#comicmarket and #comicretail React to Dark Horse Digital
It took a few days, but the #comicmarket and #comicretail Twitter hashtags lit up on Sunday over the issue of Dark Horse‘s move to sell digital comics the same day as print and doing so cheaper by $1 or $1.50. Both hashtags are public forums for those interested in the comic book industry to interact with each other. We posted the Dark Horse press release on November 30, but it took a few days for the news to sink in it seems.
The attitude though on the two different hashtags couldn’t have been more different. The ball began to get rolling when Larry’s Comics decided to boycott Dark Horse and was quickly followed by JetPack Comics. It was a very Spartacus moment. The usual negativity and vitriol followed with a discussion about the death of the comic book industry, retail and boycotts. The issue mainly revolved around lack of focus by publishers on obtaining new comic book customers with digital as opposed to cannibalizing print customers (something not proven) and that Dark Horse comics has valued digital comics differently than print, selling them at $1 to $1.50 cheaper than print making it difficult for physical sales to even compete in price with digital prices.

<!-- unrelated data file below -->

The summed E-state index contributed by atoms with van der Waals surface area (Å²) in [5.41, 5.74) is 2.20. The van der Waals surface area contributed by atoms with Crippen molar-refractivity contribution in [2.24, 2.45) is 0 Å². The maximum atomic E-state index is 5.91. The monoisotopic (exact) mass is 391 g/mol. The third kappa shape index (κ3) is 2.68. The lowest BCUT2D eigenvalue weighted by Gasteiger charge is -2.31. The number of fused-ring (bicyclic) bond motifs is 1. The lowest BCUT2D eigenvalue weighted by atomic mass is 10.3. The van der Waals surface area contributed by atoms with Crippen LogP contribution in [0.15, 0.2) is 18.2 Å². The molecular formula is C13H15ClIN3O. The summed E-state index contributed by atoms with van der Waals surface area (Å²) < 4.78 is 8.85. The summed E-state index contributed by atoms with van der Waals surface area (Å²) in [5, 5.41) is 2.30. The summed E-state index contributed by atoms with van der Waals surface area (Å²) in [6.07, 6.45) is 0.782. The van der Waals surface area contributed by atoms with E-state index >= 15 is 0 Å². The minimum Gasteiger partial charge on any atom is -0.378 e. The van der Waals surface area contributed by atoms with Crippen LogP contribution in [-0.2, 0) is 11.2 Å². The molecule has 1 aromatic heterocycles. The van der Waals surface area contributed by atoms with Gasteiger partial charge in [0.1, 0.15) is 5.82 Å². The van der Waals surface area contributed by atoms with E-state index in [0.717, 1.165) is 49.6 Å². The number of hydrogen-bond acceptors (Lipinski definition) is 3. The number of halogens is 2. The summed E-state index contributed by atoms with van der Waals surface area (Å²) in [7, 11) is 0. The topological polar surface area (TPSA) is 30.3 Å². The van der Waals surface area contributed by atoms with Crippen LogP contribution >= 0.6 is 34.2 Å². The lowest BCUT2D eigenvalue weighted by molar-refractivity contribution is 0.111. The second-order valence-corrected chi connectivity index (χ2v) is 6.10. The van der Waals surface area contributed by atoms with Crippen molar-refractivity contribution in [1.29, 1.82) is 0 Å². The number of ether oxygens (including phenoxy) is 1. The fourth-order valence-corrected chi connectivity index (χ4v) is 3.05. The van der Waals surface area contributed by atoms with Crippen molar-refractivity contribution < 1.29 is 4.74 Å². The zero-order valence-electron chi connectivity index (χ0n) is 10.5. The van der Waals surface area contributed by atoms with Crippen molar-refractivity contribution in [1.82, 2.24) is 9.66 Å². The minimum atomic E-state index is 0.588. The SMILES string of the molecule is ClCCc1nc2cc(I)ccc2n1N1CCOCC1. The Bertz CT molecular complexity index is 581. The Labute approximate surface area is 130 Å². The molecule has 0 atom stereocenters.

You can check out this word cloud as to what the focus of the discussion was.
The focus in the #comicmarket discussion was the cheaper price of digital comics, not ever once going into the penetration of reading devices and instead comparing the change to the music industries move from physical copies to digital. This lead to the closing of poorly run stores and what remains today are strong big-box retailers and knowledgeable mom and pop operations. Gone are the fly by night unprofessional operations.
Over at #comicretail the discussion was a different sorts. Instead of just kvetching, why brick-and-mortar stores will survive was trumpeted and the topic of discussion by @lordretail, Acme Comics‘ manager Jermain Exum.
A much more positive spin on it all. In fact, one just needs to look at the #comicretail word cloud to see the focus was on the experience one has at a comic book store and with comics in general. It was about the fans, not the retailers.
I followed up with Jermaine about his thoughts on the situation, digital comic books and the comparison to the music industry’s transition to digital sales. He was a pleasure to chat with offering a positive attitude.
The reality is that it CAN be positive, you know? Or the sky can be falling in a public setting. I feel like music can reach the ear through many vehicles. Record, tape, cd, mp3. As long as it reached the ear. But comics has tactile origins. Touching the book, turning the page, at your own pace. Taking in the art. That remains an element.
Even though digital and print sales are both increasing with more and more companies not just going digital, but also day and date, expect this topic to be discussed throughout the coming year. Hopefully in a more constructive manner.